33-year-old miner Bernice Motsieloa (R) briefs miners on their daily duties at the Anglo American Bathopele Mine in Runstenburg, North Western Province of South Africa, some 170 kms from Johannesburg, June 11, 2015. AFP/MUJAHID SAFODIEN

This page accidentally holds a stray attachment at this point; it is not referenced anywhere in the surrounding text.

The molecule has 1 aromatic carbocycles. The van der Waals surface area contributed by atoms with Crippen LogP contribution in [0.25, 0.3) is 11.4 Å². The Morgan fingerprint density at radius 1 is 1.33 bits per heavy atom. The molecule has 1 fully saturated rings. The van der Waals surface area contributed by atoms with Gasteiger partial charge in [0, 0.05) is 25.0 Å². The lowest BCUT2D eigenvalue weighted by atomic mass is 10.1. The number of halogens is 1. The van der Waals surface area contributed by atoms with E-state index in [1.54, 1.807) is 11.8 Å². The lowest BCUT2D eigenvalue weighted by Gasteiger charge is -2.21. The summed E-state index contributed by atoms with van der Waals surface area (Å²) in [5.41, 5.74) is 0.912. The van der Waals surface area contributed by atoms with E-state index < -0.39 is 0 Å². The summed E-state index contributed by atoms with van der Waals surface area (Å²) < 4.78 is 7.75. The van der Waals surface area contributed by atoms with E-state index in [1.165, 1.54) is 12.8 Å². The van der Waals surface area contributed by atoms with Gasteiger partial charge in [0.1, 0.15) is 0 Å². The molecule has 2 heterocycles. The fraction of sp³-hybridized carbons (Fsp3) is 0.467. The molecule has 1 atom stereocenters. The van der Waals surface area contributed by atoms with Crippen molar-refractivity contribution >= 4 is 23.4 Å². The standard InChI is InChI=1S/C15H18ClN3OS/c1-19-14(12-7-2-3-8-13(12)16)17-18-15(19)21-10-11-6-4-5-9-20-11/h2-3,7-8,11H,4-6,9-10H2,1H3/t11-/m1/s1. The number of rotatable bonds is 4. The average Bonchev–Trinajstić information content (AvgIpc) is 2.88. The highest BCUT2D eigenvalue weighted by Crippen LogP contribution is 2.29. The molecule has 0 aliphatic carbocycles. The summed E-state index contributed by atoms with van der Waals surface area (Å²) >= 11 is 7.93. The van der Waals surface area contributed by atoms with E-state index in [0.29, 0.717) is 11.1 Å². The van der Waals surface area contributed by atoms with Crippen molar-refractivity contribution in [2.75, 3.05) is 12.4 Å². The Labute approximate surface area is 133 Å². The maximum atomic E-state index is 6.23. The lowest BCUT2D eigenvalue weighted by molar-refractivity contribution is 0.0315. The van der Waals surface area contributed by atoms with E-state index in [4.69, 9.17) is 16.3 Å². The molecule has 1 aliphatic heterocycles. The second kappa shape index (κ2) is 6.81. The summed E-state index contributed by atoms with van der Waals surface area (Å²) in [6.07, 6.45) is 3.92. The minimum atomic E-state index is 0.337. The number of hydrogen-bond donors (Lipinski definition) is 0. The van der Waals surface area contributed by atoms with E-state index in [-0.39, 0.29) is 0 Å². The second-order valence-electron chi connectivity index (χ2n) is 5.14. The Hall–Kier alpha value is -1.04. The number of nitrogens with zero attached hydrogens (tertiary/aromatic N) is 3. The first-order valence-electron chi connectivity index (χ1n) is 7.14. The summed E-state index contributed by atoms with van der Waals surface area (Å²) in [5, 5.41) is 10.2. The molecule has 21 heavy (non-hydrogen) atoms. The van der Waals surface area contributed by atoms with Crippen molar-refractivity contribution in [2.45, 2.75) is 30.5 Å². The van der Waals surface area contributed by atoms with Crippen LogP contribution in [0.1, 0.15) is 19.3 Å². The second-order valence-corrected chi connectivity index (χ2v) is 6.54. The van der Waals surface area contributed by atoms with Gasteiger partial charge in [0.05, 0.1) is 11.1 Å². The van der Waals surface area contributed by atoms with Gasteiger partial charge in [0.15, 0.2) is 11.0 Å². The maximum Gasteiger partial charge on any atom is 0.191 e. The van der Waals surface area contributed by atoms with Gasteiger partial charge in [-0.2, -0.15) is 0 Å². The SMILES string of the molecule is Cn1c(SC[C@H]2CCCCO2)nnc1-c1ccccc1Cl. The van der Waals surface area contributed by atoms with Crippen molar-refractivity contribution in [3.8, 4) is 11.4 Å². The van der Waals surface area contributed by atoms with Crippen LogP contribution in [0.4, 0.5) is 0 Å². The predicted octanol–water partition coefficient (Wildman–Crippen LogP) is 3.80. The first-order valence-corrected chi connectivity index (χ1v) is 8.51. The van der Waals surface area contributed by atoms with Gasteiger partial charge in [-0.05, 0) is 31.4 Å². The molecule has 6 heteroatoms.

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Deep underground, where huge conveyer belts haul rocks to the surface, 33-year-old mother of two Bernice Motsieloa represents the quiet revolution transforming the macho culture of South African mining.Motsieloa is a shift supervisor at Anglo American's Bathopele platinum mine – one of several thousand female miners employed in a difficult and often dangerous environment traditionally dominated by men.Despite an apartheid-era ban on women working underground only being lifted in 1996, 15 percent of all employees in the mining sector are now female, exceeding the government's own target of 10 percent.A few kilometers from the Bathopele mine, a female worker was raped and killed underground in another Anglo American Platinum mine in 2012 .Three months ago, another female worker was raped in the changing rooms at a different mine also owned by the firm, but escaped with her life.Anglo American Platinum, the mine owner, is South Africa's largest private sector employer and has 3,081 women working in underground operations.
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